Hyundai i20 review
The Hyundai i20 is a spacious supermini that takes on the Ford Fiesta and VW Polo
The i20 is Hyundai's entry into the fiercely competitive supermini sector. A rival for the likes of the Ford Fiesta, VW Polo and Vauxhall Corsa, the all-new model has its work cut out if it is to succeed - but the i20 gets off to a good start with a sharp exterior look and a spacious interior.
The growth spurt is down to the all-new platform the i20 has adopted. It’s longer, lower and wider than before, with a wheelbase that has increased by 45mm - meaning there’s more space inside for passengers.
The new model's sharp lines, floating C-pillar, and swooping bonnet give a more sophisticated look than before. A wide grille, LED daytime running lights and a full-length panoramic roof have also been fitted.
From launch there will be five engines available, three petrol and two diesel variants. All of the engines have been carried over from the outgoing model with minor efficiency tweaks to ensure EU6 emissions regulations have been met. The i20 is not yet available with a three-cylinder turbocharged engine – unlike rivals – but Hyundai will introduce its own soon.
For a supermini the i20 is also extremely practical. The 326-litre boot is larger than that on a Ford Focus and there’s enough space in the rear for three adult passengers to sit comfortably.
Five trim levels - S, S Blue, SE, Premium and Premium SE - are available, and standard kit across the range includes front-electric windows, privacy glass and USB connectivity. SE models are expected to make up the bulk of orders and add 16-inch alloys, Bluetooth, cruise control, reversing sensors and front fog lights.
As of February 2015 the firm added two new flagship trims, with Premium Nav and Premium SE Nav both gaining a new touchscreen infotainment system with satnav, a DAB radio and a rear parking camera.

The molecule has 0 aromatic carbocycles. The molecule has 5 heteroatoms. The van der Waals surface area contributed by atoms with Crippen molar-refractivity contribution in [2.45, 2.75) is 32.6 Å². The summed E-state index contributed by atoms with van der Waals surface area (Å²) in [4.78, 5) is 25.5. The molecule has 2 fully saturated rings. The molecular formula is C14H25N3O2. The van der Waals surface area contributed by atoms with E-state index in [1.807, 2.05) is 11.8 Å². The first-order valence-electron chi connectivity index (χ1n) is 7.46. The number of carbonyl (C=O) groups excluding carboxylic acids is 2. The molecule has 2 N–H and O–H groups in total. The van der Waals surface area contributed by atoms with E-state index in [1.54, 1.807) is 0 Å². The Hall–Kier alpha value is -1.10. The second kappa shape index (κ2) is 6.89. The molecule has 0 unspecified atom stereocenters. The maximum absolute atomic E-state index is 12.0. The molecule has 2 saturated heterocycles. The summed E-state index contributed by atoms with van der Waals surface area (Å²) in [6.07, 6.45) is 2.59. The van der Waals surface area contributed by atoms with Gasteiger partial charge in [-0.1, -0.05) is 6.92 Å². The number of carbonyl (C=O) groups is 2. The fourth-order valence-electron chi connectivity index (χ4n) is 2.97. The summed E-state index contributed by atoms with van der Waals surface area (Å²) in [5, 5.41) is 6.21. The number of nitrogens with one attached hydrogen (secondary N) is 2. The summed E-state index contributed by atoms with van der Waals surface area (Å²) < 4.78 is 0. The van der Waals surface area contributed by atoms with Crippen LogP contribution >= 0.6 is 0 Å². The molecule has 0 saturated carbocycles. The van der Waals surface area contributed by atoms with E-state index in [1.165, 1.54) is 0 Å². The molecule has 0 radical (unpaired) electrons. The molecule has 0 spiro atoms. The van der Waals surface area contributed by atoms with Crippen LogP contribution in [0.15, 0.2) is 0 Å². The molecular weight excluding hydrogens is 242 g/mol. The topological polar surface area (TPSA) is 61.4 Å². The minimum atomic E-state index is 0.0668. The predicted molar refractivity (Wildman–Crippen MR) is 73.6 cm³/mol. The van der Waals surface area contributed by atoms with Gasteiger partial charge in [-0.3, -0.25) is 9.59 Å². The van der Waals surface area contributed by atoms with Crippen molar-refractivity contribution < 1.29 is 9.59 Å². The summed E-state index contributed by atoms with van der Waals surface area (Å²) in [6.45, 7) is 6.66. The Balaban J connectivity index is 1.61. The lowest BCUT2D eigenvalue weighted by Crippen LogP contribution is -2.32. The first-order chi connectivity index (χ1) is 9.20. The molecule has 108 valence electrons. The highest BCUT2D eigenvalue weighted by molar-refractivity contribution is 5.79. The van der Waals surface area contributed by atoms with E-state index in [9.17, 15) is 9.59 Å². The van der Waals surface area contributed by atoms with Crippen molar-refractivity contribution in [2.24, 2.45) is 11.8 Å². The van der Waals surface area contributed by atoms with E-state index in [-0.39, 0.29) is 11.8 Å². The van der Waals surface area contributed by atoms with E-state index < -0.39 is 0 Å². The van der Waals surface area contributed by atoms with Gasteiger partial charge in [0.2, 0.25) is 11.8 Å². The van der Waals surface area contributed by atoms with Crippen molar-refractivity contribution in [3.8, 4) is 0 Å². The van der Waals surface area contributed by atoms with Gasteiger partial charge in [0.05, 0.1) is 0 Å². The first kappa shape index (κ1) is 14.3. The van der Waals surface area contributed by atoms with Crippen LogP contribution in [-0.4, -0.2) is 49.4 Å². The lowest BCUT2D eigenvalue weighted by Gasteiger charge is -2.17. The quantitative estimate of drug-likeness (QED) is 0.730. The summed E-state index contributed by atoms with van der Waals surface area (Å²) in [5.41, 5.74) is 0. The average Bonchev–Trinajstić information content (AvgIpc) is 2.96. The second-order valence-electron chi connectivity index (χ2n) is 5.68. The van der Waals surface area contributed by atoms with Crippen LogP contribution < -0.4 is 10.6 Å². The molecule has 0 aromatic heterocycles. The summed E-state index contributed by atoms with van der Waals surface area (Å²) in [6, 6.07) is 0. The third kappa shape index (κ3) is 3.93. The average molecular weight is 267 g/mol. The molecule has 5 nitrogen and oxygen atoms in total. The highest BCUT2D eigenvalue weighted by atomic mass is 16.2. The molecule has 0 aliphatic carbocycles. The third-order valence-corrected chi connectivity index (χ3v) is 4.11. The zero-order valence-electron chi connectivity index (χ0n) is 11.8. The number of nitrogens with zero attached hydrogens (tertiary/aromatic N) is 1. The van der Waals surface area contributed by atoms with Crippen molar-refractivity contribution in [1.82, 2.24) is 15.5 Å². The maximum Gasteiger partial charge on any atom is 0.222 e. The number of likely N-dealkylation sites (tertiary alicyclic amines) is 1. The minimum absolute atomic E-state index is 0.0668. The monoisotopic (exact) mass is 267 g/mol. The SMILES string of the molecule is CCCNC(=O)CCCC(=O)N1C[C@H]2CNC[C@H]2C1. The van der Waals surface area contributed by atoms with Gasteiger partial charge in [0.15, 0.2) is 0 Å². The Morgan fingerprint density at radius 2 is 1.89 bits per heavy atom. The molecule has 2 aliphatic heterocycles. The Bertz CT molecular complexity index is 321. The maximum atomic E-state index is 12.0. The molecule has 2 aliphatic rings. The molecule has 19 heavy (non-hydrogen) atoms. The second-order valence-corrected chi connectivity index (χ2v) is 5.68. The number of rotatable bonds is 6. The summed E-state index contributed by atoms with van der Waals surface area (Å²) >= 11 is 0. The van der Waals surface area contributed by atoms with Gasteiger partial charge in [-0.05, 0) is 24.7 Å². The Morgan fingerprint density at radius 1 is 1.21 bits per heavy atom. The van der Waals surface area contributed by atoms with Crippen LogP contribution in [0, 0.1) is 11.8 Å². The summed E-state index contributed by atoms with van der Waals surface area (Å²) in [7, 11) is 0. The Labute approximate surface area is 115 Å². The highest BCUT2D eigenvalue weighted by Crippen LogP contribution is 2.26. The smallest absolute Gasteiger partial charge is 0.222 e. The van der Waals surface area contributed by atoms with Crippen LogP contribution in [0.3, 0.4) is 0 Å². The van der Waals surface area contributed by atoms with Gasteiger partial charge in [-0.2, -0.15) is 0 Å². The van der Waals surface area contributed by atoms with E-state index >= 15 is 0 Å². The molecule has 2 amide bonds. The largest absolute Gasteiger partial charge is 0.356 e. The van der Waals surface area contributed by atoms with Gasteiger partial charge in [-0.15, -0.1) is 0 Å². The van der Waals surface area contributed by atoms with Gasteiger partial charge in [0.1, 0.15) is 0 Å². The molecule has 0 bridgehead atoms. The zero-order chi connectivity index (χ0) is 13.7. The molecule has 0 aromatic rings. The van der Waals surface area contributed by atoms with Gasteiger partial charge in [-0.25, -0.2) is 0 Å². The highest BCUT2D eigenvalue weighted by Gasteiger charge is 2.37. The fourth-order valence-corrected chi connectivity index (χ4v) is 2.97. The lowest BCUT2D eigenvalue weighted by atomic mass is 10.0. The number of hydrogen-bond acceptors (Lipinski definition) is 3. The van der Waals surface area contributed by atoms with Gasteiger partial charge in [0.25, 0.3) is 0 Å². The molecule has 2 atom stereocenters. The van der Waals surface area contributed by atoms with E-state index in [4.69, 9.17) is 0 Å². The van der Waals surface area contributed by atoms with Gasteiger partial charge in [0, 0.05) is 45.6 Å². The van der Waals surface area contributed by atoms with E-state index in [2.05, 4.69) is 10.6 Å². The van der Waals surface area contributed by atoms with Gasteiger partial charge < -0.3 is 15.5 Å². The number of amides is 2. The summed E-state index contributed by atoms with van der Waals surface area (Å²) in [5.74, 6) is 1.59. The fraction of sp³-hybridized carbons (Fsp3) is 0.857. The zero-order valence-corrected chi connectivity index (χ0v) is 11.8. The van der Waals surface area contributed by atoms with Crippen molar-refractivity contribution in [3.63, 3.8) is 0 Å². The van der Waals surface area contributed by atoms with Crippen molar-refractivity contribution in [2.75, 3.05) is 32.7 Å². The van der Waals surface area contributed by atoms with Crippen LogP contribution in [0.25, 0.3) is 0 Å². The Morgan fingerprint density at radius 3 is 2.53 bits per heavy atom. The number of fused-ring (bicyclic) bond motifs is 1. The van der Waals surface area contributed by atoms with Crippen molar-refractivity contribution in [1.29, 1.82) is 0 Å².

Hyundai has clearly worked hard to give the new i20 greater showroom appeal. By taking its cues from the i10 supermini and i30 family hatch, the newcomer looks far more grown-up and sophisticated than before. Highlights include the distinctive trapezoidal grille, swept-back headlamps and gloss black trim panels covering the C-pillars.
Even bigger strides have been made inside, where the Hyundai now comes close to matching the pricier Polo for slick design and upmarket appeal. For starters, the dashboard is neatly designed and well laid out. There’s a large speedo and rev counter, plus the major switchgear is logically sited – although some of the minor switches are hidden away on a panel down by the driver’s right knee.
As we’ve come to expect from Hyundai, the fit and finish is first rate, while decent-quality materials are used. The top of the dashboard is trimmed in soft-touch plastic, the chunky three-spoke steering wheel gets a soft leather covering and the seats are upholstered in durable fabrics. Elsewhere, bright contrasting coloured panels for the dash and door inserts give the cabin a lift on some models.
Hyundai hasn’t scrimped on standard kit. Mid-spec SE cars come with all the essentials, including air-con, Bluetooth phone connection and a multifunction steering wheel, plus big-car additions such as lane departure warning and cruise control.
It’s not all good news, though. For instance, there’s no DAB radio, while the optional dashtop smartphone dock looks like a cheap afterthought. Fortunately the firm rectified this on top spec Premium Nav models, with a seven-inch touchscreen navigation and infotainment system.
Until the 1.0-litre three-cylinder turbocharged engine arrives next year, buyers have five powertrains to choose from. Options include a 74bhp as well as an 84bhp version of the 1.2-litre petrol and a more powerful 99bhp 1.4-litre petrol engine. The more frugal diesel options are made up of a 74bhp 1.1-litre three cylinder and 89bhp 1.4-litre four-cylinder.